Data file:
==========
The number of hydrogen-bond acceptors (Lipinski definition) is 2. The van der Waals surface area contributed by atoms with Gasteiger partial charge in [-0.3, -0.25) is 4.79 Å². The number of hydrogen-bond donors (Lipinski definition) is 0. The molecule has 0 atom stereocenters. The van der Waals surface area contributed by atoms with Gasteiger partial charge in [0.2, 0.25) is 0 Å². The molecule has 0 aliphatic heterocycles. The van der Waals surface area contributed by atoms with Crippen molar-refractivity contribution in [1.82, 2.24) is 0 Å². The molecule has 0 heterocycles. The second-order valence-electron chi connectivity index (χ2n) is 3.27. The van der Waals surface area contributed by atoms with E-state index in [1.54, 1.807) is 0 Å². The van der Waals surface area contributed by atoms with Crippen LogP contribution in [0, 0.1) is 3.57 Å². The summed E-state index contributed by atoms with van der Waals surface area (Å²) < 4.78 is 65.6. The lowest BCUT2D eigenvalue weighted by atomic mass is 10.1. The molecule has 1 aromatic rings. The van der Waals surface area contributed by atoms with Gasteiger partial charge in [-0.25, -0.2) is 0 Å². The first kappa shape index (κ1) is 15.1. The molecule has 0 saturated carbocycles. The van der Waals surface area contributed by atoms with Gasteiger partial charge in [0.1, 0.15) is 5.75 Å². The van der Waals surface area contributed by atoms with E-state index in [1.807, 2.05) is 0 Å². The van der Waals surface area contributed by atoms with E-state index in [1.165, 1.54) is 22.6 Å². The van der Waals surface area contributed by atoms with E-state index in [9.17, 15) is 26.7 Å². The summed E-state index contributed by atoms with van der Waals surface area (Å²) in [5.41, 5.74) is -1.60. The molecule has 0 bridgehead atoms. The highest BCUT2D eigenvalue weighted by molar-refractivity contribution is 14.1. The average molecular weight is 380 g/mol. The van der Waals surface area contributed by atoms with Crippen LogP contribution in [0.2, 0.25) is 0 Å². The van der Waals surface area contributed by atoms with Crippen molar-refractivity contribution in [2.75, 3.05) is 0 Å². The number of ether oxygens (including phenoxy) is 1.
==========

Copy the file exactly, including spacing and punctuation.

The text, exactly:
The number of hydrogen-bond acceptors (Lipinski definition) is 2. The van der Waals surface area contributed by atoms with Gasteiger partial charge in [-0.3, -0.25) is 4.79 Å². The number of hydrogen-bond donors (Lipinski definition) is 0. The molecule has 0 atom stereocenters. The van der Waals surface area contributed by atoms with Gasteiger partial charge in [0.2, 0.25) is 0 Å². The molecule has 0 aliphatic heterocycles. The van der Waals surface area contributed by atoms with Crippen molar-refractivity contribution in [1.82, 2.24) is 0 Å². The molecule has 0 heterocycles. The second-order valence-electron chi connectivity index (χ2n) is 3.27. The van der Waals surface area contributed by atoms with E-state index in [1.54, 1.807) is 0 Å². The van der Waals surface area contributed by atoms with Crippen LogP contribution in [0, 0.1) is 3.57 Å². The summed E-state index contributed by atoms with van der Waals surface area (Å²) < 4.78 is 65.6. The lowest BCUT2D eigenvalue weighted by atomic mass is 10.1. The molecule has 1 aromatic rings. The van der Waals surface area contributed by atoms with Gasteiger partial charge in [-0.25, -0.2) is 0 Å². The first kappa shape index (κ1) is 15.1. The molecule has 0 saturated carbocycles. The van der Waals surface area contributed by atoms with Gasteiger partial charge in [0.1, 0.15) is 5.75 Å². The van der Waals surface area contributed by atoms with E-state index in [1.807, 2.05) is 0 Å². The van der Waals surface area contributed by atoms with E-state index in [1.165, 1.54) is 22.6 Å². The van der Waals surface area contributed by atoms with E-state index in [9.17, 15) is 26.7 Å². The summed E-state index contributed by atoms with van der Waals surface area (Å²) in [5.41, 5.74) is -1.60. The molecule has 0 bridgehead atoms. The highest BCUT2D eigenvalue weighted by molar-refractivity contribution is 14.1. The average molecular weight is 380 g/mol. The van der Waals surface area contributed by atoms with Crippen LogP contribution in [0.2, 0.25) is 0 Å². The van der Waals surface area contributed by atoms with Crippen molar-refractivity contribution in [2.75, 3.05) is 0 Å². The number of ether oxygens (including phenoxy) is 1.